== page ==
University of Minnesota
Machine Architecture and Organization (sec 010)

CSci 2021 Lab 0x6

Part 1: Data manipulation puzzles

This section is mostly identical to last two weeks' puzzle lab, in case you need to spend more time on it. There is an extra floating point puzzle for you to work on.

  1. (Lab Setup)

    You can get the handout using the command:

     cp /web/classes/Spring-2020/csci2021/labs/0x6/datalab-handout.tar . 

    or downloaded from here . Once you have your handout downloaded to one of the cselabs machine, eg:, unzip the handout using the comand tar -xvf datalab-handout.tar . Use the command, make to compile the code. Verify that an executable btest is created.

  2. ( Solving the Puzzles )

    There are six puzzles that need to be solved, namely, negate, bitAnd, tmax, tmin, replaceByte and floatAbsVal. In these puzzles, you need to implement the said operations using as few operators as possible. These functions can be updated in the file bits.c . Once you have updated bits.c with your implementation, compile the code using make and run the executable btest. Your score will be output on the terminal, based on correctness. The legality of your solution can be tested using the program dlc. The detailed instructions regarding the implementation of these functions, and testing, can be found in README.

Part 2: Assembly language debugging

In last week's lab exercise, you had to write several simple functions in assembly, and test whether they worked correctly. However, this week, we shall take the opposite approach. You are given buggy assembly solutions to all of the problems from last time, and need to fix the code. We've given you two files, funcs-buggy.S and funcs-buggy-test.c. As usual you can copy them to your own directory with the command:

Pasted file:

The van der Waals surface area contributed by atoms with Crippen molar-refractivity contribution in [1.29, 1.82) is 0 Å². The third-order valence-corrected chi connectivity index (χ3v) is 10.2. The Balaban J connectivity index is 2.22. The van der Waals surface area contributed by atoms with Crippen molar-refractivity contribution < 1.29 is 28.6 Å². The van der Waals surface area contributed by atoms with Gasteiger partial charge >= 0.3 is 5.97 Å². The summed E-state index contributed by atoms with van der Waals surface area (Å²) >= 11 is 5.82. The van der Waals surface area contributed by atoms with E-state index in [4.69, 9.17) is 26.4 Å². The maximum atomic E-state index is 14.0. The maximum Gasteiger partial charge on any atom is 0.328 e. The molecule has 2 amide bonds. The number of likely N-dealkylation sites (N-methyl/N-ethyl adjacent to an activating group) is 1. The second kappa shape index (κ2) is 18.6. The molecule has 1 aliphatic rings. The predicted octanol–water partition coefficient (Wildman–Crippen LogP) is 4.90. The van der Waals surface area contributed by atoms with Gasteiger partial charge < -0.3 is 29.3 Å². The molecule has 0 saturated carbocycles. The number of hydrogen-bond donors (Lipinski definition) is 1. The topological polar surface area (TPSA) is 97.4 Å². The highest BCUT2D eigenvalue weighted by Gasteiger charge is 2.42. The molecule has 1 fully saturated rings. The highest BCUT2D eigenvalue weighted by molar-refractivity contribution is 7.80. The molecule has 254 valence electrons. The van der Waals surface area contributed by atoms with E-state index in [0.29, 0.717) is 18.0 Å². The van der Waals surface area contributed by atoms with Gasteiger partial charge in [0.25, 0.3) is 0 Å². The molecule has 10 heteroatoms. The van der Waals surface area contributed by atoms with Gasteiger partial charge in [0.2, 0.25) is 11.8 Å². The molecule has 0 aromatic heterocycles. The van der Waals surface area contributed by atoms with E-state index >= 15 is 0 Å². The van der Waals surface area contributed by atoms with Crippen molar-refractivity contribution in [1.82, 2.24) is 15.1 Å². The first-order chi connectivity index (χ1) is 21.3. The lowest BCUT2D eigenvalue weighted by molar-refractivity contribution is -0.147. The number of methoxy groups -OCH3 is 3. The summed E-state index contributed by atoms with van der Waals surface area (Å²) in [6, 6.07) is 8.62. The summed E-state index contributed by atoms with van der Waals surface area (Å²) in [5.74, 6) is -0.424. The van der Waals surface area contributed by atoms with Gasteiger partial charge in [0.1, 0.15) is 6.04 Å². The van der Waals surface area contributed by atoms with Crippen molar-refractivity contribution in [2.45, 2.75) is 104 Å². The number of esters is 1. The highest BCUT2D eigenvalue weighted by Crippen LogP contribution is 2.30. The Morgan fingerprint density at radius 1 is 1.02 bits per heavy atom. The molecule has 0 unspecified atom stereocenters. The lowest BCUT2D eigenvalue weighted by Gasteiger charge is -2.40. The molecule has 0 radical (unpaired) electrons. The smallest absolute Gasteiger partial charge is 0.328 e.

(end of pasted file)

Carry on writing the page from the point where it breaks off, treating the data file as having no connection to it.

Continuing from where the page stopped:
cp /web/classes/Spring-2020/csci2021/labs/0x6/{funcs-buggy.S,funcs-buggy-test.c,Makefile} .

funcs-buggy.S is the file which contains the buggy assembly code. The .S file extension is related to the .s extension that is used for assembly language code generated by a compiler; the only difference is that the capital S is for assembly code written by people, and is processed with the same pre-processor as C so we can use macros and C-style comments. Comments already in the file give you some ground-rules about what registers to use, as well as describing what each of the functions do.

The file funcs-buggy-test.c contains code for testing each of the functions in funcs-buggy.S. You can also read the test cases here if you want more examples of what the output of the functions should be.

The file Makefile is used to compile one of the buggy functions. There are six possible functions that can be compiled, namely, three, divide, eight, sign, sign_cmov and triangle. Each of these functions has a single argument and returns a value calculated from this argument. In order to compile a particular function, use the command

	 make function_name 
This will create a binary with the same name as the function (if it compiles), which you should then run. For example make three will create a binary named three. Use the command ./three to see whether it can pass these test cases.